The excise , also Accise (French) or Accis (Latin), was an indirect tax , usually a consumption tax or an internal tariff . Excises were made on basic foodstuffs (for example rye, wheat, hops or other grains or flour), on foodstuffs (sugar, salt, fat, meat), luxury goods (tobacco, coffee, tea, beer, sparkling wine), on livestock or on other items Consumption charged.
The collection of excises has been attested since the 11th century in Spain (1001) and Venice and the 13th century in the German Empire (Cologne 1206). In the 17th century, the originally municipal tax also became significant in the federal states.
Excise collectors were tax (sub) officials (gate clerks) who raised the excise directly at the city gate. In many older city constitutions, the excise or Ziesemeister were ex officio responsible for the collection or supervision of the collection . These could also be people who had leased the right to collect taxes from the city; their choice traditionally took place on St. Peter's Day (February 22nd) “with a burning candle”. This type of collection posed a high risk of abuse and was therefore particularly hated by the population. It was also repeatedly criticized by contemporary experts.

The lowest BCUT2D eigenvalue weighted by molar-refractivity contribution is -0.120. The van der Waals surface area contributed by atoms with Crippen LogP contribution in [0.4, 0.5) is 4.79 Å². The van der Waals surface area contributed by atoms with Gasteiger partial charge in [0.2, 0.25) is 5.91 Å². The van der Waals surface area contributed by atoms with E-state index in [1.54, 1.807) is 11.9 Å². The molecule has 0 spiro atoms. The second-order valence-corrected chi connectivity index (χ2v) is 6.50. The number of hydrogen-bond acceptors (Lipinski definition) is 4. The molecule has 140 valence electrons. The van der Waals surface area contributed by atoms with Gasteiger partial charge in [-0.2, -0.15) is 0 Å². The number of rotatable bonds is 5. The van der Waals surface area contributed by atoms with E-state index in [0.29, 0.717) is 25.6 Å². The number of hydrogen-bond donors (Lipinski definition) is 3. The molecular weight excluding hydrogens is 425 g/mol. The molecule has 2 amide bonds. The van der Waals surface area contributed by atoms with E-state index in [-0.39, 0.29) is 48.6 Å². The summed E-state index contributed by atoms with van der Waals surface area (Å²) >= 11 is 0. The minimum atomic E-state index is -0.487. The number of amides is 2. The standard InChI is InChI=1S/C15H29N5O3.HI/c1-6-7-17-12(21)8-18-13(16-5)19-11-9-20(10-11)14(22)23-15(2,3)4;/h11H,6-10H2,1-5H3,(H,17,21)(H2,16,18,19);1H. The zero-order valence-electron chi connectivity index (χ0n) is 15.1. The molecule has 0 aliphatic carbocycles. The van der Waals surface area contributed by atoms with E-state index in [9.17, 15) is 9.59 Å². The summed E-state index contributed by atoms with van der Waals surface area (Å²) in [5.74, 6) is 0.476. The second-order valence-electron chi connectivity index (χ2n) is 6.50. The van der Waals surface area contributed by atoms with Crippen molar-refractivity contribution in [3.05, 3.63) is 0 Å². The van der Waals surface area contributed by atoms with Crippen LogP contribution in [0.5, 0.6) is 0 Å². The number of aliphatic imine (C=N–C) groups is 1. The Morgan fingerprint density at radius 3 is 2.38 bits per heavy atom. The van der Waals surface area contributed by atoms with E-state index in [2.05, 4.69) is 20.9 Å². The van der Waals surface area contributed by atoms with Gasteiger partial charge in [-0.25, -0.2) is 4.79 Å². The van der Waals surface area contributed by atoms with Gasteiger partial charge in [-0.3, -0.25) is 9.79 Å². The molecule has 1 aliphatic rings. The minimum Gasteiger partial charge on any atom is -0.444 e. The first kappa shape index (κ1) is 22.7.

Under Friedrich Wilhelm I , the excise duty in Prussia also became a protective tariff , as it was levied on foreign goods, above all beverages, colonial and manufactured goods, and collected at the gate control. In the course of this, the excise wall was erected.
In feudalism , in which privileged estates were able to successfully defend themselves against the imposition of direct burdens ( tax privileges ), excise duties and customs duties played an essential role in circumventing the opposition. This was particularly evident in the so-called excise dispute of the 17th and 18th centuries. After the tax privileges for direct taxes were more and more dismantled in the second half of the 19th century, the assessment of consumption taxes changed.
The place or the building in which these taxes were collected could also be designated as an excise (e.g. "Alte Akzise" in Hamburg-Horn). In some cities a typical ensemble of buildings emerged that consisted of a small house on either side of the city gate, for example the Ratinger Tor in Düsseldorf and the buildings of today's Museum of Photography in Braunschweig.
- Andreas Schwennicke: “Without taxes, there is no state”. On the development and political function of tax law in the territories of the Holy Roman Empire (1500–1800) (= Studies on European Legal History, Vol. 90). Vittorio Klostermann, Frankfurt am Main 1996, ISBN 3-465-02904-6 .
- Sr. Königl. Majest. And Elector. Highness. zu Sachsen General-Consumtions-Accis -ordnung, In those cities and Marck-Flecken of the Electorate of Saxony and all countries (1707)
- About the Landt- und HandwercksAccis tax from Anno 1641 to 1682. Ordinance in Saxony, 1698. Archived in the University and State Library (ULB) Saxony-Anhalt .
- Martin Hackenberg: The leasing of duties and taxes. A legal transaction of territorial financial administration in the Old Reich, illustrated using the example of the Electorate of Cologne. Vittorio Klostermann, Frankfurt am Main 2002, ISBN 3-465-03177-6 , p. 24 (At the same time: Frankfurt am Main, Universität, Dissertation, 2000).